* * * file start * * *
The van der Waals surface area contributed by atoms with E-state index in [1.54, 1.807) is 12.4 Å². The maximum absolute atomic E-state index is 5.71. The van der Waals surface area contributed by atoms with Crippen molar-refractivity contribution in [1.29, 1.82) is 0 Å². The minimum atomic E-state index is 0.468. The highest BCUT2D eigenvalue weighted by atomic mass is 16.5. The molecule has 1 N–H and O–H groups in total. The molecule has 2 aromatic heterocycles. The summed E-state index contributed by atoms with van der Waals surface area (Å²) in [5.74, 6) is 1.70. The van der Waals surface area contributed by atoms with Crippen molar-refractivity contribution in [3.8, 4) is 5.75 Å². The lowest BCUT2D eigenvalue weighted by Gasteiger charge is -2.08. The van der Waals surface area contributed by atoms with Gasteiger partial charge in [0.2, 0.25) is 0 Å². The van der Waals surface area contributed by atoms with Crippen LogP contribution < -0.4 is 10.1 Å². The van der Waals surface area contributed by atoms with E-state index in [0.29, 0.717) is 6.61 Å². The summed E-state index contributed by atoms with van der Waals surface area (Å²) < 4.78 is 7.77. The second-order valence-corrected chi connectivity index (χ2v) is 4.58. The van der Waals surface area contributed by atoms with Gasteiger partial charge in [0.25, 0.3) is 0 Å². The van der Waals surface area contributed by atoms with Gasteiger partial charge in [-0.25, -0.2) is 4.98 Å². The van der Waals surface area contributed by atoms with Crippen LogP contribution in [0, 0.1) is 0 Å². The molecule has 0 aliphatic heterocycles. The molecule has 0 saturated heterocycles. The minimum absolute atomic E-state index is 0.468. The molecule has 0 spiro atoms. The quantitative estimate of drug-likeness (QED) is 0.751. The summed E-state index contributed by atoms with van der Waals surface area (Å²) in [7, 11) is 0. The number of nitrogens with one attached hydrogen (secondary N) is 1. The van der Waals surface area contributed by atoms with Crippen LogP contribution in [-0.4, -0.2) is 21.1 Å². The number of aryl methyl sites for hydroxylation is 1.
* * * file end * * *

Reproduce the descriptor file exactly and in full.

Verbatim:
The van der Waals surface area contributed by atoms with E-state index in [1.54, 1.807) is 12.4 Å². The maximum absolute atomic E-state index is 5.71. The van der Waals surface area contributed by atoms with Crippen molar-refractivity contribution in [1.29, 1.82) is 0 Å². The minimum atomic E-state index is 0.468. The highest BCUT2D eigenvalue weighted by atomic mass is 16.5. The molecule has 1 N–H and O–H groups in total. The molecule has 2 aromatic heterocycles. The summed E-state index contributed by atoms with van der Waals surface area (Å²) in [5.74, 6) is 1.70. The van der Waals surface area contributed by atoms with Crippen molar-refractivity contribution in [3.8, 4) is 5.75 Å². The lowest BCUT2D eigenvalue weighted by Gasteiger charge is -2.08. The van der Waals surface area contributed by atoms with Gasteiger partial charge in [0.2, 0.25) is 0 Å². The van der Waals surface area contributed by atoms with Crippen LogP contribution < -0.4 is 10.1 Å². The van der Waals surface area contributed by atoms with E-state index in [0.29, 0.717) is 6.61 Å². The summed E-state index contributed by atoms with van der Waals surface area (Å²) < 4.78 is 7.77. The second-order valence-corrected chi connectivity index (χ2v) is 4.58. The van der Waals surface area contributed by atoms with Gasteiger partial charge in [0.25, 0.3) is 0 Å². The van der Waals surface area contributed by atoms with Gasteiger partial charge in [-0.25, -0.2) is 4.98 Å². The van der Waals surface area contributed by atoms with Crippen LogP contribution in [0, 0.1) is 0 Å². The molecule has 0 aliphatic heterocycles. The molecule has 0 saturated heterocycles. The minimum absolute atomic E-state index is 0.468. The molecule has 0 spiro atoms. The quantitative estimate of drug-likeness (QED) is 0.751. The summed E-state index contributed by atoms with van der Waals surface area (Å²) in [7, 11) is 0. The number of nitrogens with one attached hydrogen (secondary N) is 1. The van der Waals surface area contributed by atoms with Crippen LogP contribution in [-0.4, -0.2) is 21.1 Å². The number of aryl methyl sites for hydroxylation is 1.